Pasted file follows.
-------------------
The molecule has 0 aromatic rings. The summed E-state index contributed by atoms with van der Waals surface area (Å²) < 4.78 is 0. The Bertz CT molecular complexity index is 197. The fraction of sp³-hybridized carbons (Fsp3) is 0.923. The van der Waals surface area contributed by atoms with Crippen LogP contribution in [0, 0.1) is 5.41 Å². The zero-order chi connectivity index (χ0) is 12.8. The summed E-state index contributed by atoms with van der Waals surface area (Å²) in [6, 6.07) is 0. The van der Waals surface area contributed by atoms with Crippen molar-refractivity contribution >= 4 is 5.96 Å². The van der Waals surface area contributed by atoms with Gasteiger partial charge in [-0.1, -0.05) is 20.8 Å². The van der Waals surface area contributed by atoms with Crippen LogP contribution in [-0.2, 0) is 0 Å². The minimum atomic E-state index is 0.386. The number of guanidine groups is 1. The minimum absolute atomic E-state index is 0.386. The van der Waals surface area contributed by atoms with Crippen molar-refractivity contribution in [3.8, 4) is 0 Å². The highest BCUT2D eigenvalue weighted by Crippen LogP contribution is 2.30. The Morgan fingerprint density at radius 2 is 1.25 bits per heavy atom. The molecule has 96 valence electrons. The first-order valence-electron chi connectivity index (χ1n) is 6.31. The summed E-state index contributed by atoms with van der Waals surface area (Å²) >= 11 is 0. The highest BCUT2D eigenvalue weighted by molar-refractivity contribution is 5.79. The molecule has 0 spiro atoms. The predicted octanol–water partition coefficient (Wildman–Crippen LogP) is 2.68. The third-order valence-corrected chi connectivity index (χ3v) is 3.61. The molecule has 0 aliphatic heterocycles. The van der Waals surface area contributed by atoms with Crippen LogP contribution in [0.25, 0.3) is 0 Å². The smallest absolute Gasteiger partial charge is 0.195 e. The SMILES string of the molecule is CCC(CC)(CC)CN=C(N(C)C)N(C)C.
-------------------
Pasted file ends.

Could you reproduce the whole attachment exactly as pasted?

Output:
The molecule has 0 aromatic rings. The summed E-state index contributed by atoms with van der Waals surface area (Å²) < 4.78 is 0. The Bertz CT molecular complexity index is 197. The fraction of sp³-hybridized carbons (Fsp3) is 0.923. The van der Waals surface area contributed by atoms with Crippen LogP contribution in [0, 0.1) is 5.41 Å². The zero-order chi connectivity index (χ0) is 12.8. The summed E-state index contributed by atoms with van der Waals surface area (Å²) in [6, 6.07) is 0. The van der Waals surface area contributed by atoms with Crippen molar-refractivity contribution >= 4 is 5.96 Å². The van der Waals surface area contributed by atoms with Gasteiger partial charge in [-0.1, -0.05) is 20.8 Å². The van der Waals surface area contributed by atoms with Crippen LogP contribution in [-0.2, 0) is 0 Å². The minimum atomic E-state index is 0.386. The number of guanidine groups is 1. The minimum absolute atomic E-state index is 0.386. The van der Waals surface area contributed by atoms with Crippen molar-refractivity contribution in [3.8, 4) is 0 Å². The highest BCUT2D eigenvalue weighted by Crippen LogP contribution is 2.30. The Morgan fingerprint density at radius 2 is 1.25 bits per heavy atom. The molecule has 96 valence electrons. The first-order valence-electron chi connectivity index (χ1n) is 6.31. The summed E-state index contributed by atoms with van der Waals surface area (Å²) >= 11 is 0. The highest BCUT2D eigenvalue weighted by molar-refractivity contribution is 5.79. The molecule has 0 spiro atoms. The predicted octanol–water partition coefficient (Wildman–Crippen LogP) is 2.68. The third-order valence-corrected chi connectivity index (χ3v) is 3.61. The molecule has 0 aliphatic heterocycles. The van der Waals surface area contributed by atoms with Crippen LogP contribution in [0.25, 0.3) is 0 Å². The smallest absolute Gasteiger partial charge is 0.195 e. The SMILES string of the molecule is CCC(CC)(CC)CN=C(N(C)C)N(C)C.